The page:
SNOWMEN Add To My Top 10
Light Hearted Drama
Release Date: October 21, 2011
Audience: Older children to adults
Runtime: 86 minutes
Distributor: MPOWER Distribution
Director: Robert Kirbyson
Writer: Robert Kirbyson
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Billy becomes obsessed with trying to do things that will get him famous and remembered after he dies. The three friends discover a frozen body and get some notoriety from that. Then, they attempt to set the world record for most snowmen but have a hard time getting volunteers. Billy takes off his stocking cap to reveal his bald head from chemotherapy, which incites pity, causing many people to sign up to volunteer.
[SPOILERS FOLLOW] When Billy’s publicity-hungry car salesman dad shows up to the snowmen event, he reveals that Billy is not dying; he really has a cold. The event is canceled because it seems that Billy’s been lying to everyone.
When Billy and friends are harassed by Jason the bully, Billy pulls Jason out of an icy lake, but in doing so, falls in himself. His friends try to get him, but he dies for a number of hours, but is resuscitated in the hospital.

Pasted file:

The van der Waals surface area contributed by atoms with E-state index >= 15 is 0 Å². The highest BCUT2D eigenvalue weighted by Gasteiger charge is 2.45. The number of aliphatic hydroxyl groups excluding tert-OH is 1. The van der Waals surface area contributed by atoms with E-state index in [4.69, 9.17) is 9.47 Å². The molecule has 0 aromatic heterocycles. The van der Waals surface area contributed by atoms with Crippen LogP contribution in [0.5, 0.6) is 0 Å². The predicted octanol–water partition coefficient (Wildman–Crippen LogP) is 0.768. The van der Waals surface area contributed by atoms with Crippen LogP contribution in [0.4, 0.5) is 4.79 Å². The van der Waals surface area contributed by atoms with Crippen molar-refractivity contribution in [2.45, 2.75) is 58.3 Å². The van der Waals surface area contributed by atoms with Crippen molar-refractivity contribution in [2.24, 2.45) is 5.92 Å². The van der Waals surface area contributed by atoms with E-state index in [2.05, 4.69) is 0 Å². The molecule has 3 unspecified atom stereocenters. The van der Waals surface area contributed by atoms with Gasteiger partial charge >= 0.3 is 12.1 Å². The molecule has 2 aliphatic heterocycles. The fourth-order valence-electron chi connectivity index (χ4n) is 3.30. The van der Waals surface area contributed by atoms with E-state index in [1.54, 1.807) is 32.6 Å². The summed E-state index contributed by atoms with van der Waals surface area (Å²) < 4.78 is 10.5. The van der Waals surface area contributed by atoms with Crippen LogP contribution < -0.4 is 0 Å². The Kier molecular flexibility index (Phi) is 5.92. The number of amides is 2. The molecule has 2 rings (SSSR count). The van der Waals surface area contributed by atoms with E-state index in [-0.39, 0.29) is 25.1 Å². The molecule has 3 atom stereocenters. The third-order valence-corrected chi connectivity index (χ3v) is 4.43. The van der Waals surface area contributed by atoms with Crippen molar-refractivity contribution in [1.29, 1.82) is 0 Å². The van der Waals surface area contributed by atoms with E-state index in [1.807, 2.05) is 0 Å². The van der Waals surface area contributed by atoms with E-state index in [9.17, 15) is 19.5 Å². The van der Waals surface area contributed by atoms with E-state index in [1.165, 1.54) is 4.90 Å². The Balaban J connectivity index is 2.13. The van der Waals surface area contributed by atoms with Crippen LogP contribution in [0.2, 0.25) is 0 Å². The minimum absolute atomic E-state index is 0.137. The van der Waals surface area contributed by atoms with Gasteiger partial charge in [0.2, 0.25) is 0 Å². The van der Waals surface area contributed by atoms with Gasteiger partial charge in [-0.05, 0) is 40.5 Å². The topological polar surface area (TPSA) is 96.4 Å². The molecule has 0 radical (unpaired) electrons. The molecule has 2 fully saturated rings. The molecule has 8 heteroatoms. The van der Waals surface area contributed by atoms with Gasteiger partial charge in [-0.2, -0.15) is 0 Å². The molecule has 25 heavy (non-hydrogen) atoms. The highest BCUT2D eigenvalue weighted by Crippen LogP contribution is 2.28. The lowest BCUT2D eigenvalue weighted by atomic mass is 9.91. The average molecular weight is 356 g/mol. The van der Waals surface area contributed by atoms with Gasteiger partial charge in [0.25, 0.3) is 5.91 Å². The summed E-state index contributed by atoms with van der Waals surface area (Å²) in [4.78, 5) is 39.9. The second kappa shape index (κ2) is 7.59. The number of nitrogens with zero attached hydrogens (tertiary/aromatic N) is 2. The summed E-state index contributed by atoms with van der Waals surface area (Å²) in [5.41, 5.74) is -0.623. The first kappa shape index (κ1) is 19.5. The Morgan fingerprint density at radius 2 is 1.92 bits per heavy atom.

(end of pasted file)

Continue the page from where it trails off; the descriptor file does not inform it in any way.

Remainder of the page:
There is much to recommend in this charming movie. Bobby Coleman as Billy is terrific. The production values are solid, and the story moves along with a good dose of light hearted character humor. Christopher Lloyd as the cemetery caretaker brings home the message that it’s the person that you are – not what famous thing you do – that’s important.
There is discussion of heaven as the boys talk about it. It’s mostly played for laughs about whether Benjamin Franklin is an angel and if indeed all dogs do go to heaven. There is a strong secondary story of Howie, the new kid from Jamaica, who has to learn to ice skate when trying to get help for Billy.
Another thread of the story is Billy’s Dad learning to not “spin” (lie), as he does on his used car commercials. It’s the father’s “spinning” that made Billy think he had a cancer relapse.
There is happily very little negative content aside from bullying, a close up of frozen corpse, and scatological humor, and very much to commend in SNOWMEN.
Bobby Coleman as Billy is terrific. The story moves along with a good dose of lighthearted humor. Christopher Lloyd brings home the message that it’s the person you are – not what famous things you do – that’s important. There is discussion of heaven, mostly played for laughs, about whether Benjamin Franklin is an angel and if indeed all dogs go to heaven. There’s also a strong subplot about a new kid from Jamaica who has to learn to ice skate when trying to get help for Billy. Happily, there’s only a little negative content in SNOWMEN and very much to commend.